First Appeared in The Music Box, March 2008, Volume 15, #3
Written by John Metzger
Sat March 15, 2008, 10:00 AM CDT
Ryan Bingham is only in his mid-20s, but he sounds as if he is at least twice as old. His autobiographical songs wearily wind their way along roads that last forever and highways that never end. Constantly in motion, always on the run, he paints sepia-toned portraits of how he has scraped together a lost and lonely existence while barely keeping his exhaustion at bay. Considering what heís been through, the birth of Mescalito, Binghamís major label debut, ought to be a blessing, and in a sense it is. On Ever Wonder Why, he acknowledges the salvation that he found within his music. Yet, the overriding moods that prevail over the course of the endeavor are ones of pain, sorrow, disappointment, and regret.
In an attempt to keep the effort from becoming claustrophobically dark, former Black Crowes guitarist Marc Ford was brought on board to produce Mescalito. He succeeded in assembling a terrific team of musicians, who dutifully bring Binghamís songs to life by supporting his raspy vocals as they search the spaces between Steve Earle, John Mellencamp, and Bruce Springsteen. On Southside of Heaven, for example, Bingham weaves a tale that outlines his desperate need to escape from the confining dustiness of his West Texas environment, and riding upon a steed signified by a gently rolling banjo, he gallops off into the sunset as stinging electric guitars nip at his heels. The hard-driving, country-folk groove of Bread and Water largely is informed by Joe Strummerís solo work, while the churning, workingman blues of Sunshine conveys Binghamís determination to survive.
The problem that nags at Mescalito, however, isnít an easy one to address. To put it simply, its 65-minute running length makes the set overly difficult to digest because, as it progresses, its material all begins to sound the same. Nevertheless, Bingham and Ford arenít entirely to blame. Not to take anything away from what Springsteen accomplished, but Nebraska undeniably fares better on vinyl than it does on disc, and although itís not in the same league, an equivalent statement could be made about Mescalito.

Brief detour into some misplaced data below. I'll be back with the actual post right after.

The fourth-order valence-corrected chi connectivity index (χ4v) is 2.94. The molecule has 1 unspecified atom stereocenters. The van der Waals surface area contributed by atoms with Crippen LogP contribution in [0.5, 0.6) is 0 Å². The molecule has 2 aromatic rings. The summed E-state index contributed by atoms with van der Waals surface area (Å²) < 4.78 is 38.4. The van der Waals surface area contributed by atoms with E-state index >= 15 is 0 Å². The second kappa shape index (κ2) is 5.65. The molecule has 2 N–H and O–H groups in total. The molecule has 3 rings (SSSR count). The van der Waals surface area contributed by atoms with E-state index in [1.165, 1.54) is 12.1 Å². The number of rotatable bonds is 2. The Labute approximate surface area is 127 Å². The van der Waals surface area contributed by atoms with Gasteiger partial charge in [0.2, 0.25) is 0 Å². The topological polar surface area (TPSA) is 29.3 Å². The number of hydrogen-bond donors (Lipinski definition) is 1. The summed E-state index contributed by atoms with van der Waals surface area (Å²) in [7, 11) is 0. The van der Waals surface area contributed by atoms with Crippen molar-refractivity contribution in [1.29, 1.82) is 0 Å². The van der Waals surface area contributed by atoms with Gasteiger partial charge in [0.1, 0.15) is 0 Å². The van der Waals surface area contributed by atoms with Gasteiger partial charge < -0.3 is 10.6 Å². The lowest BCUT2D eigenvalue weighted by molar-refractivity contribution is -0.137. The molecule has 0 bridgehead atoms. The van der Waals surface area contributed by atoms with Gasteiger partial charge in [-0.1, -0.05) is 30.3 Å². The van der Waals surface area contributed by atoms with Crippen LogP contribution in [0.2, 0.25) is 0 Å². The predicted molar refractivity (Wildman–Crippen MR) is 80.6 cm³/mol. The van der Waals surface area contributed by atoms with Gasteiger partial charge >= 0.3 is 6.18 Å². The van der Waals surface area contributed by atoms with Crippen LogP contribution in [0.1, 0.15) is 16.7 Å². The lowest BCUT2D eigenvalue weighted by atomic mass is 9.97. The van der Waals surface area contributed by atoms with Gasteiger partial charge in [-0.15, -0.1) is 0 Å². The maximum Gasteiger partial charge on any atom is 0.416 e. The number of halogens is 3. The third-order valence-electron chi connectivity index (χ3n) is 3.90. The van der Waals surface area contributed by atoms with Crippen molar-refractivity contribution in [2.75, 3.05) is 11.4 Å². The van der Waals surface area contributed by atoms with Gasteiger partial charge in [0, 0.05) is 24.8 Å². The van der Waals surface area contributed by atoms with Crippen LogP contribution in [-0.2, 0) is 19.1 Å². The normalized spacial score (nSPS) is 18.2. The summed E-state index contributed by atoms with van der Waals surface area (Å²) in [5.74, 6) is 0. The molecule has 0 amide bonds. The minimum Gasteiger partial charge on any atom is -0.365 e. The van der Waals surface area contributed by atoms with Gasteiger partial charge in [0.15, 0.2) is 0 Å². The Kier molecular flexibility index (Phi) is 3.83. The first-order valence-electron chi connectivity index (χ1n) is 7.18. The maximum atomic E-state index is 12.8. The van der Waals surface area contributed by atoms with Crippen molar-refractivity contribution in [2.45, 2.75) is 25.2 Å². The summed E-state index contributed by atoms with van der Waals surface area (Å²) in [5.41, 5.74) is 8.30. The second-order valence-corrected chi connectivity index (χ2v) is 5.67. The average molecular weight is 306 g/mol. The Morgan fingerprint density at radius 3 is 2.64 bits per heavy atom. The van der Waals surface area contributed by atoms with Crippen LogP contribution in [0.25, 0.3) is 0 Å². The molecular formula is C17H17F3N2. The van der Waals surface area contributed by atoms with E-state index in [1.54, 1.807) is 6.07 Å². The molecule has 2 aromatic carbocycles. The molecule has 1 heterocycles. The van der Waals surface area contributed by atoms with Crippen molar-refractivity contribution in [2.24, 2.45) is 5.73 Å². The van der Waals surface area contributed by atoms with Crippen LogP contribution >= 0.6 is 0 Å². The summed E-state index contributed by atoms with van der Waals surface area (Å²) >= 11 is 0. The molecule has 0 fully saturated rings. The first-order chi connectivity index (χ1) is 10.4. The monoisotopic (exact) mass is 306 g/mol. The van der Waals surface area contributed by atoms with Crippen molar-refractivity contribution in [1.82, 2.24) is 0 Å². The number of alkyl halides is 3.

Thereís something magical about the ritual of getting up between sides in order to flip a record over. This process not only gives the listener an opportunity to reflect upon what has been heard, but it also divides an endeavor into smaller, more accessible acts. Without the natural breaks that vinyl provides, however, the subtle distinctions that lie within a work, particularly one that varies very little from track to track, can become lost in a monotonic haze. Consequently, efforts like Mescalito are done a disservice by the digital age. They donít fare well when they are played in sequence without interruption, and their potential is unrealized when they are dismembered into standalone songs that can be played on an iPod. Bound together by a unifying theme, these sorts of efforts demand to be heard from start to finish, yet they also need to be parsed in pieces. For the record, Mescalito is not without its flaws, but if the set had been issued 30 years ago, it surely would have been heightened by its presentation as a double album. Regardless, its songs are terrific, and they certainly give Bingham a firm footing for taking the promise that he shows and constructing something more.
Mescalito is available from
Barnes & Noble. To order, Click Here!
1 Star: Pitiful
2 Stars: Listenable
3 Stars: Respectable
4 Stars: Excellent
5 Stars: Can't Live Without It!!
Copyright © 2008 The Music Box